M.E. Rinker, Sr. was honored posthumously not only for his service as a 19 year Stetson trustee for whom the accounting department was renamed in 1989—the M.E. Rinker, Sr. Institute of Tax and Accountancy, but also for his belief in the “transformative power of education,” said Linda Davis, special advisor to the President for Philanthropy, who spoke of him to those in attendance. “He was a true rags-to-riches story,” said Davis. “He borrowed $1,000, and grew a one-man, one-truck business into a multi-million dollar industry, later selling it to an Australian company. A true entrepreneur,” she said. Rinker then established the Rinker Foundation and his contributions created an endowment whose earnings currently fund the operations and programs of Stetson’s Institute of Tax and Accountancy.
At the time the Rinker Institute was established, another honoree was chairing the department. Joseph J. (“JJ”) Master, a legendary Stetson accounting professor who was honored posthumously, would often say to his students, “‘Comrades, it’s time to take out a pencil and paper and take a quiz,’ as he was known to invoke a bit of effective fear in the classroom,” said Judson Stryker, D.B.A., professor of accounting. Stryker presented the plaque to Master’s widow, Joan Master, and her son, Scott, who emotionally added, “Joe was as passionate at home as you saw him here. He would be so proud.”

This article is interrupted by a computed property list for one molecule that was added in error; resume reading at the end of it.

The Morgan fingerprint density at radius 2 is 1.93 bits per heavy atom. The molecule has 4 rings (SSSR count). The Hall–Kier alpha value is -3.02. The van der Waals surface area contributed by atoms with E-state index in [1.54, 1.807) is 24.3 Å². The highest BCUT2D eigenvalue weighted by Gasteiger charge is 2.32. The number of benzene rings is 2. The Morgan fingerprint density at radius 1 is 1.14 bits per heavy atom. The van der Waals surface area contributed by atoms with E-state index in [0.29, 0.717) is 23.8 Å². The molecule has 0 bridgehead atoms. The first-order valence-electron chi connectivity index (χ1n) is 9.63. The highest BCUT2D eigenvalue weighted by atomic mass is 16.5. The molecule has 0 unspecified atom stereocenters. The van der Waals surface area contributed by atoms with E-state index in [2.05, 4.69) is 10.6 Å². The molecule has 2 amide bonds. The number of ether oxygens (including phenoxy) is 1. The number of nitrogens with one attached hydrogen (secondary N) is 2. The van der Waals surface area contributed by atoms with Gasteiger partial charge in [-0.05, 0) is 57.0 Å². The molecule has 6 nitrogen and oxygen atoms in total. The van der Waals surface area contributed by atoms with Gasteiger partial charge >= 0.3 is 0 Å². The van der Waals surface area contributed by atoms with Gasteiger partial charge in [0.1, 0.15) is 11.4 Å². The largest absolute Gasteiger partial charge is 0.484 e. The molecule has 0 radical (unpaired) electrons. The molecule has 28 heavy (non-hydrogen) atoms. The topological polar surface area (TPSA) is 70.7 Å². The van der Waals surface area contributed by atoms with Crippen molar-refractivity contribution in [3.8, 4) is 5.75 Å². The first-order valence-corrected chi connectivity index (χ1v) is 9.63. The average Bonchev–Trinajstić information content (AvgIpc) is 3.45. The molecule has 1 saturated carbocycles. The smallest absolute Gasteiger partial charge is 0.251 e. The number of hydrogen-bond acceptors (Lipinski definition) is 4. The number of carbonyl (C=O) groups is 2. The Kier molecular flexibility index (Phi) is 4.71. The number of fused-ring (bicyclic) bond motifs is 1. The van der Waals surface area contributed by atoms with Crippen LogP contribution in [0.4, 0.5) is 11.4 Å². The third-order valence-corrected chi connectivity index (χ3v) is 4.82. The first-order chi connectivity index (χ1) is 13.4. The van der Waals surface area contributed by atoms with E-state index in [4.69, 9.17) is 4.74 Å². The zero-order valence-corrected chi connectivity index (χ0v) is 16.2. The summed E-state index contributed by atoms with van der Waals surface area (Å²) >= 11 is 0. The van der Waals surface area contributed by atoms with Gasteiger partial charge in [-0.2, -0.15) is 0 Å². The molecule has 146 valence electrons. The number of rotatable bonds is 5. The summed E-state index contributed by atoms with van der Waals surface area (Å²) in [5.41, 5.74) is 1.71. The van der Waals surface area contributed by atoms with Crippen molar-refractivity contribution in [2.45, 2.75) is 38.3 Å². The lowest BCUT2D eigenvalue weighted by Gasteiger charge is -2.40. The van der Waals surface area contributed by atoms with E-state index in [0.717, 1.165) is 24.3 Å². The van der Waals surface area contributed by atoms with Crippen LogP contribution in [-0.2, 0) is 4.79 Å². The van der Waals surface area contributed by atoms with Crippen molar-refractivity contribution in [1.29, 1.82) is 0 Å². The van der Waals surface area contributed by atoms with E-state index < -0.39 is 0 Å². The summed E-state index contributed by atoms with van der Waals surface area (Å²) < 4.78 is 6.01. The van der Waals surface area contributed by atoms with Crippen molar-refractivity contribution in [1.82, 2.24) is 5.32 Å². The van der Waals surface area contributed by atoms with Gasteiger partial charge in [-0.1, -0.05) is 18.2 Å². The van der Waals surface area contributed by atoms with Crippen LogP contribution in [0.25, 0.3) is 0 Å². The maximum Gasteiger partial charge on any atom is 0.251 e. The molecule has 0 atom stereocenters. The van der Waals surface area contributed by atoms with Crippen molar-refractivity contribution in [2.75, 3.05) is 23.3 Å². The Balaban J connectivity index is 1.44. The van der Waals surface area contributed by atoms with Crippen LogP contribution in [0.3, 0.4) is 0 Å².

Honorees of Stetson’s new Accounting Hall of Fame must be a Stetson alumnus/a, faculty member or someone who has made a significant contribution—financial or through life service—to Stetson University’s Accounting Department .